Gayle Madwin (queerbychoice) wrote,
Gayle Madwin

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Potato Candy

I am a terrible, awful, totally incompetent cook. Just so you know.

My attempted potato candy yesterday turned out completely inedible, even though I bought two potatoes knowing I'd probably need two attempts to get it right. I must be out of practice, because I haven't made it since I moved out on my own, and I had to buy a rolling pin yesterday for the first time just to make it with, because I've never had need of a rolling pin before. Anyway, having invested money in a rolling pin I can't give up until I've managed to make at least one piece of edible food using it. I bought two more potatoes today and I am going to manage to turn a potato into edible potato candy if I have to keep trying every evening for the next 60 years. If I can't even figure out how to make potato candy, they'll revoke my Irishness license.

How to Make Potato Candy

(A Recipe Written by Someone Who Doesn't Actually Know How)

1. Overcook a potato. This is not easy. You have to throw away any preconceptions you might have about how long potatoes are supposed to be cooked for. This potato has to be cooked so long that at a touch of a rolling pin it loses all shape and turns completely gelatinous. This is not your average potato-cooking experience. Boil it on the highest setting for something like an hour. Maybe more.
2. Cover a piece of wax paper with powdered sugar. Use lots of it, because if you don't, you'll never manage to un-stick the dough from the wax paper. Have several boxes of powdered sugar on hand, because you're going to need massive amounts of powdered sugar for step five. If your tastes are at all more refined than the stereotypical six-year-old's (the more sugar the better! more sugar! more, more, more please!) then potato candy will utterly disgust you so don't even bother making it.
3. Stick a fork in the potato and make sure it's properly disintegrated. Pray to the potato goddesses and think as hard as you can about how much you love shamrocks. If the potato seems soft, then peel all the skin off to free the potato of all semblance of solidity.
4. Dump a tiny piece of the overcooked potato-goo on top of the powdered sugar. Caution: there's absolutely no way you'll ever use the entire potato, or even half of it. Use about one cubic inch of potato; if you need more later you can add it later. Start with one cubic inch. Do your very best to convince the cube that it's liquid: mash it up thoroughly until it doesn't have any more clumps of solid potato in it.
5. Now add huge gigantic massive amounts of powdered sugar to the tiny bit of potato. You're aiming for a doughlike consistency, which will require about 99 parts powdered sugar for every one part potato. If you have too high a ratio of potato to powdered sugar, you'll just get a big puddle of liquid potato-goo. You don't want that. You want a dry powdery dough. This takes real talent to achieve. If you think you're getting close but you just can't quite get there, stomp away in frustration and pray to the potato goddesses some more. Hey, there's always the off-chance the excess potato-fluid will evaporate while you're gone. Probably not, though.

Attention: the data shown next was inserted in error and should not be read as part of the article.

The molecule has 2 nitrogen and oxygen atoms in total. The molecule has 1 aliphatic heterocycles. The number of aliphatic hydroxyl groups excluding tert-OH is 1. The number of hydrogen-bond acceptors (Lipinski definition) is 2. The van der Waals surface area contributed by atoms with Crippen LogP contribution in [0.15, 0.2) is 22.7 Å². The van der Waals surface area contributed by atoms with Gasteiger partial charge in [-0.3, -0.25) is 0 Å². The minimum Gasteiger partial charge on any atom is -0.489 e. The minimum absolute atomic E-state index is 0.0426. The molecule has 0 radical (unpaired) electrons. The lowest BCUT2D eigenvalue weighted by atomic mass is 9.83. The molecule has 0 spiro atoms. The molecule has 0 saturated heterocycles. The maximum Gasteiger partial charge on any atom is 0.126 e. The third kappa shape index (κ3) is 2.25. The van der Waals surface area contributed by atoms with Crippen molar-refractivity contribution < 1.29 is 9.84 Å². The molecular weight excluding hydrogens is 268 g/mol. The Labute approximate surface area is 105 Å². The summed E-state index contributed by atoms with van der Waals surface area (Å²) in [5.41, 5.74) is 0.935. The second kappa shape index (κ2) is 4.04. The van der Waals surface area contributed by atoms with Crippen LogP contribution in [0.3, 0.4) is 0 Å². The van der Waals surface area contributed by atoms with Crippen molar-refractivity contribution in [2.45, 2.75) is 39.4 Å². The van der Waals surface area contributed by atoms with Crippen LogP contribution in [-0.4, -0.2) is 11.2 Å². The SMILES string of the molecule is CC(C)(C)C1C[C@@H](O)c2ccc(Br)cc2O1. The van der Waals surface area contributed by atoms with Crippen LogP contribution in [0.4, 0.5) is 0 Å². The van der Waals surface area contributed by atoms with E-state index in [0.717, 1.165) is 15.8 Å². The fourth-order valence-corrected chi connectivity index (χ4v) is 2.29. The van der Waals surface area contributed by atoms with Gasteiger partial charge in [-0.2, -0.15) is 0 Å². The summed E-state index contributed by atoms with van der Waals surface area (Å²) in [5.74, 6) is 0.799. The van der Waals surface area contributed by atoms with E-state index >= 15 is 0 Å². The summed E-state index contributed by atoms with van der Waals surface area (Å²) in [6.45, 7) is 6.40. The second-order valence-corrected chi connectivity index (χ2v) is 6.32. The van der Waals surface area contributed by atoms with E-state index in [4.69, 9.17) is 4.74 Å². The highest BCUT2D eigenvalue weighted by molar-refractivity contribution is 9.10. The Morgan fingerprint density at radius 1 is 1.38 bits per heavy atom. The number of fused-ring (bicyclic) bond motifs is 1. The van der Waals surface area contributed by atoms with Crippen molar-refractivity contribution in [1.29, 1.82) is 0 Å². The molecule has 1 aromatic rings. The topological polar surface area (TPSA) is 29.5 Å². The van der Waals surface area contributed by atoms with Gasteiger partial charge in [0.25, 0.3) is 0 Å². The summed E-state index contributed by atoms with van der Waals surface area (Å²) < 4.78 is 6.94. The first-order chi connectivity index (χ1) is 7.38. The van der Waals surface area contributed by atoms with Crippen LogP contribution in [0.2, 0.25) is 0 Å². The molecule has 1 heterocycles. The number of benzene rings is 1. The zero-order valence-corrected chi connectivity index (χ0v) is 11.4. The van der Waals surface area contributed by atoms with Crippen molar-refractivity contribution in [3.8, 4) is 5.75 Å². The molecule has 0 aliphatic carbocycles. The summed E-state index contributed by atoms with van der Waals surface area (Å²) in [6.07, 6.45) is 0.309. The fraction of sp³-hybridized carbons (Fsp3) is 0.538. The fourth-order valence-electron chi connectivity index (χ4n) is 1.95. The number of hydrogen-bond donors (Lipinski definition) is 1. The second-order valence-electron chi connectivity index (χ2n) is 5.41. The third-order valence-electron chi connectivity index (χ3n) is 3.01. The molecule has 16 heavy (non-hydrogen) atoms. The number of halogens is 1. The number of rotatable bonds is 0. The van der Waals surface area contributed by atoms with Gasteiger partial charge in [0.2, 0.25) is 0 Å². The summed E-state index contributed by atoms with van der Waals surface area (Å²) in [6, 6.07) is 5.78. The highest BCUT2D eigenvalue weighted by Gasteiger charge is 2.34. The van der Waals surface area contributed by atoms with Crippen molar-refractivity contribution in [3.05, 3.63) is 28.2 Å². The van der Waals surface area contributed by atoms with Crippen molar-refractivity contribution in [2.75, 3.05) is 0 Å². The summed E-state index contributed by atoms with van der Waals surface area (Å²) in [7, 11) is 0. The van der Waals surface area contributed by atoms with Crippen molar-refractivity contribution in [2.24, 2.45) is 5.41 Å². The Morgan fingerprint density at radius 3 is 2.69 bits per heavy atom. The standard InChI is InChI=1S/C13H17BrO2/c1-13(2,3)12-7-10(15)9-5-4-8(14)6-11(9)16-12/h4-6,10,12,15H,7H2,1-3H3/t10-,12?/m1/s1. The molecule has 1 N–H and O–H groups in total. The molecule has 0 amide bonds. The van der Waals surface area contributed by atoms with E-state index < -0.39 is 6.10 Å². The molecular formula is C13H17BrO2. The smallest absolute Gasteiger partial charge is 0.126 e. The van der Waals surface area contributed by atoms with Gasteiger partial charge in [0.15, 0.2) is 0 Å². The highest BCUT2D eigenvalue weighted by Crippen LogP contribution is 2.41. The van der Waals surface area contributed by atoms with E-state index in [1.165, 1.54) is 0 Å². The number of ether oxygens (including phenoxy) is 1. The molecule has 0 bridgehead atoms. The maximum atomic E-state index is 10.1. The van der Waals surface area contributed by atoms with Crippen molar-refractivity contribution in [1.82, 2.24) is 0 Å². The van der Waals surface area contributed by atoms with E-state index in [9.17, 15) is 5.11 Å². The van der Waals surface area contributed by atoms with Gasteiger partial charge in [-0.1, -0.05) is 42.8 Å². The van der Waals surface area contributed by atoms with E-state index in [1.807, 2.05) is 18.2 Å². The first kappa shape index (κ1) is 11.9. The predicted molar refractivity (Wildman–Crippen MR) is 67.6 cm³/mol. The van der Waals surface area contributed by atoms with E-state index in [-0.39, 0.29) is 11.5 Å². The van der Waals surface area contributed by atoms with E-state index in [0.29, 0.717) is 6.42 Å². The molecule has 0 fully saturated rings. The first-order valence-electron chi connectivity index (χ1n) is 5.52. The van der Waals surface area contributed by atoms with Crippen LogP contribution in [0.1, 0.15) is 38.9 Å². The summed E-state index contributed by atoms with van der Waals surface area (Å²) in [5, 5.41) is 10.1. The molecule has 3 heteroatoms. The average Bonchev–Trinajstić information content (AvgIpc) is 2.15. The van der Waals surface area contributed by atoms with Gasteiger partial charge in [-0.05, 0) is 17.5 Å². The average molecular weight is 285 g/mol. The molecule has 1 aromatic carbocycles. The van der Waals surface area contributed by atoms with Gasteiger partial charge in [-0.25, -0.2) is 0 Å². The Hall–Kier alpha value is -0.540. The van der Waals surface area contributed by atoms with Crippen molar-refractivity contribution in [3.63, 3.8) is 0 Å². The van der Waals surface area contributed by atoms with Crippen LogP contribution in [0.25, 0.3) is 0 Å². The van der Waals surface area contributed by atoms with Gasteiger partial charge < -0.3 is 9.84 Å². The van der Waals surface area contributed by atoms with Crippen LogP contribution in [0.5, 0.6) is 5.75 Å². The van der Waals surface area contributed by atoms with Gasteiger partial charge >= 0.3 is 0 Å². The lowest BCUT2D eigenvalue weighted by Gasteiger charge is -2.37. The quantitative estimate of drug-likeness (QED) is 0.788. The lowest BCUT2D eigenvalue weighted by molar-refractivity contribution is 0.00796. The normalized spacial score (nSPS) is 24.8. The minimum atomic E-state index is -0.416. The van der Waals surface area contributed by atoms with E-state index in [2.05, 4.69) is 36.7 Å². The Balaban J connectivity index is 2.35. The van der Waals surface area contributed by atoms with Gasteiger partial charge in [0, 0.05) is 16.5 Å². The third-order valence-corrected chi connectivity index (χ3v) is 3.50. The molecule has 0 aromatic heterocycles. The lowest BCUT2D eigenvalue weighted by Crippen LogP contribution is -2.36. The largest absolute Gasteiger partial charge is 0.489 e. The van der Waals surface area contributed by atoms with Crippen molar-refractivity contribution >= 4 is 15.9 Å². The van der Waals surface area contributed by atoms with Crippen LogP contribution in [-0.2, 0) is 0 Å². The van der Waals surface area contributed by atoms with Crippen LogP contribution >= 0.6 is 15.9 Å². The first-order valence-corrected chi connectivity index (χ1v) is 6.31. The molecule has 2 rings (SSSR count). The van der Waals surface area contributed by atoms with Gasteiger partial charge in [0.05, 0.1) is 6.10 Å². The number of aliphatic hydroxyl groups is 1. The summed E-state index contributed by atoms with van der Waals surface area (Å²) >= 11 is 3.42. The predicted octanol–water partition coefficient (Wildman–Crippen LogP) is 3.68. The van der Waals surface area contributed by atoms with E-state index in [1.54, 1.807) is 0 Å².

6. If the texture looks right, congratulate yourself heartily. You're doing lots better than me.
7. Roll the wad of extremely sugary potato-dough out flat with a rolling pin.
8. Spread peanut butter on top.
9. Roll the wad of peanut-buttery sugary potato-dough into spirals with your hands like you're rolling up a long piece of parchment. The peanut butter should help stick the layers together and hold it in one piece. (You can try other fillings than peanut butter, but if they aren't sticky enough the candy won't hold together well.) You may find that the underside is still liquidish, in which case you'll have to pour on yet more powdered sugar so it's dry and un-sticky enough for the candy to be handled without making a huge mess.
10. Slice the roll into pieces. This produces flat cylindrical pieces of white candy with little peanut butter spirals in them.
11. If you are my mother, this is the part where you feed the candy to your daughter and get lots of compliments and gratitude for it. If you are me, this is the part where you lick a sticky crumb or two and shake your head and decide you must have outgrown potato candy because it just doesn't seem very appetizing anymore.

Nobody warned me quite how hard it would be to recapture my childhood.
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